Jon Humble, English Heritage's Inspector of Ancient Monuments for the East Midlands said: "Nine Ladies Stone Circle is a site of beauty and tranquillity for visitors, from near and far, and to many who believe the Stone Circle is of special spiritual significance. It is this popularity that has significantly accelerated the processes of decay. We must act quickly if we are to protect this mysterious and ancient site for future generations.

"Rather like investigative surgery, we will examine a small sample of the site to establish the extent and condition of the archaeological remains. Great care will be taken to ensure that intervention is kept to the minimum necessary to get the information we need. Less than 10% of the site will be opened up and the soil removed will be less than the amount lost in the last 20 years alone as a result of erosion."

"The findings from the study will contribute to the preparation of a Conservation Plan for the Stone Circle balancing its archaeological, ecological, landscape and aesthetic needs with the needs of its visitors today and in future generations. As part of a public information campaign a guide will be based at Nine Ladies during the study to explain the work to visitors." The archaeological evaluation will take place in May and last for four-five weeks.

Camp-fires are sadly common at the Nine Ladies, in fact the centre of the circle is marked with a large black patch. Fires are especially damaging near ancient stone sites, as the heat can make stone brittle and crack or disintegrate and black soot damages the patina of the surface.

To protest against the quarrying write to:

Mr J Anfield, Head of Planning, Peak District National Park Authority, Aldern House, Baslow Road, DE45 1AE or Application number NP/DDD/0299/082.

Rt. Hon. John Prescott, Secretary of State for the Environment, Department of the Environment, Transport and the Regions, Eland House, Bressenden Place, London SW1E 5DU. Request that the Endcliffe and Lees Cross application be "called in" and stress that this is a national issue affecting a National Park.

While you're writing you could mention that the same problem is occurring on the border of Dartmoor national park (Crownhill, Headon and Smallhanger Downs).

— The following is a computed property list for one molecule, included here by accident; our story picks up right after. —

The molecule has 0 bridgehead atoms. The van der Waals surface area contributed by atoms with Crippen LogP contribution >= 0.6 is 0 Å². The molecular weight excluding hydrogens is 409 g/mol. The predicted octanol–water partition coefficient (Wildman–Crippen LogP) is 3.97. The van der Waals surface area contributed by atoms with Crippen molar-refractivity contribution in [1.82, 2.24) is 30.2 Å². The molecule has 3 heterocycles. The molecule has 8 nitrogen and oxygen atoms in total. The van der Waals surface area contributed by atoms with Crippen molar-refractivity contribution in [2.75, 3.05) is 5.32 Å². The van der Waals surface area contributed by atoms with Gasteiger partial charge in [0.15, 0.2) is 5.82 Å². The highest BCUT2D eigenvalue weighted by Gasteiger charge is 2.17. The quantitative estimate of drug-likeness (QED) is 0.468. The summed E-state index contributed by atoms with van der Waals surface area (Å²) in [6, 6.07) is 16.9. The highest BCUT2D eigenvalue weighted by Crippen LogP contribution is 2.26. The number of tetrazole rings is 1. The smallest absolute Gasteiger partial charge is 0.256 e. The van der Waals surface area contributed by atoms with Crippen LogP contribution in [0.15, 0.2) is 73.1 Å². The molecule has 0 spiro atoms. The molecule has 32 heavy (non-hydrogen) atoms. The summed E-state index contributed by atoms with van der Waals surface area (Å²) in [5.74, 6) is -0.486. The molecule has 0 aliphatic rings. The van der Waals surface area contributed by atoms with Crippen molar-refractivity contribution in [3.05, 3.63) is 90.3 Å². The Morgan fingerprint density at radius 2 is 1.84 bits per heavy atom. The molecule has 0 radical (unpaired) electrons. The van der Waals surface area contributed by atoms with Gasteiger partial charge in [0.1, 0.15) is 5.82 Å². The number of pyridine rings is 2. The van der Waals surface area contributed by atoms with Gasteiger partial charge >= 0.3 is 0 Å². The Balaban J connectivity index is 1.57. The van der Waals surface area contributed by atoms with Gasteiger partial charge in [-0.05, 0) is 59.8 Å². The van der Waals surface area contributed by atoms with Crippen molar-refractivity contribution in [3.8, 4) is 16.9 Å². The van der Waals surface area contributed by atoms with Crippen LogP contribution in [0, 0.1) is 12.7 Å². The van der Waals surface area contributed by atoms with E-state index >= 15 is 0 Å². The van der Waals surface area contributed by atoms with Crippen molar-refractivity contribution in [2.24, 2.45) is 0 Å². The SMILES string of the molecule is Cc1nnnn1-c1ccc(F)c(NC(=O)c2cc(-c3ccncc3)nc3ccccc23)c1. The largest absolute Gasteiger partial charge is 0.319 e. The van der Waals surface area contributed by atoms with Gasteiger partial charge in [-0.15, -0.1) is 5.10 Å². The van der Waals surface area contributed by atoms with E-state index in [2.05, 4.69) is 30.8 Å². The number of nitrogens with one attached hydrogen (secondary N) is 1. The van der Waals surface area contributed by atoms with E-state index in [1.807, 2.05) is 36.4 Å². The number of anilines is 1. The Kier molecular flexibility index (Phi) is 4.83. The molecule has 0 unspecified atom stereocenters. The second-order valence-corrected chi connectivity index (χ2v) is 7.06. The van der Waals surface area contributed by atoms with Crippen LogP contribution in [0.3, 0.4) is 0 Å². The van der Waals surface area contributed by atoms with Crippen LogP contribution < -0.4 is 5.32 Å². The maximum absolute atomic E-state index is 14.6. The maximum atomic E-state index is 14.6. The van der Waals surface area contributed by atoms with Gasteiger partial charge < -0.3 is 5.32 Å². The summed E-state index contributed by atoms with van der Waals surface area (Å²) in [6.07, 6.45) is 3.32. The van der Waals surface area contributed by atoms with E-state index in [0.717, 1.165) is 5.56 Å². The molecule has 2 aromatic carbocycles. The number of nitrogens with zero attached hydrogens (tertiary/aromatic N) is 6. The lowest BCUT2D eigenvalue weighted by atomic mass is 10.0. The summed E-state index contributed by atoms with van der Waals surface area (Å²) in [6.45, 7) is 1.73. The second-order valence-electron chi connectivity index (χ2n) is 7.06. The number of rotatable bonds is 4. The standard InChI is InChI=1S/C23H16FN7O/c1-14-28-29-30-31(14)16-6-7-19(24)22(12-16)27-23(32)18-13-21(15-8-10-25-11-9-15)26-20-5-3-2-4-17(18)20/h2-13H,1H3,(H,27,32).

The Dartmoor Super-quarry

Planning permissions granted nearly half a century ago allow two multinational companies to build a 'super-quarry', which will obliterate a wild stretch of the Blackabrook Valley, near to Trowlesworthy, a name that may be more familiar to megalith enthusiasts. The quarries will also drown Shaugh Moor and Crownhill Down in slag heaps.

Amongst the known archaeological monuments affected by the scheme is a stone circle, three stone rows, several cairn cemeteries, many prehistoric roundhouses, enclosures and field systems; and medieval fields and sites related to tin working and quarrying, ironically. As you might imagine this list includes Scheduled Ancient Monuments and Listed Buildings.

Archaeologist Helen Wickstead, who brought this plan to my attention commented: "It is unlikely that planning permission would be granted today to destroy such a large area of archaeologically rich landscape." As long ago as 1975 Mortimer Wheeler and Jacquetta Hawkes wrote to the Times saying "We are of the united opinion that the loss of these antiquities would constitute little less than a national disaster"

The Dartmoor Preservation Association is campaigning to save these sites. Chief Executive John Bainbridge said, "We are challenging these two companies to scrap these outdated ancient permissions and to put in new applications."

Contact Andy with details of any ancient sites under threat at

Andy Burnham is the webmaster of Megalithic Mysteries, a Britain Express Reviewer's Choice award-winning site.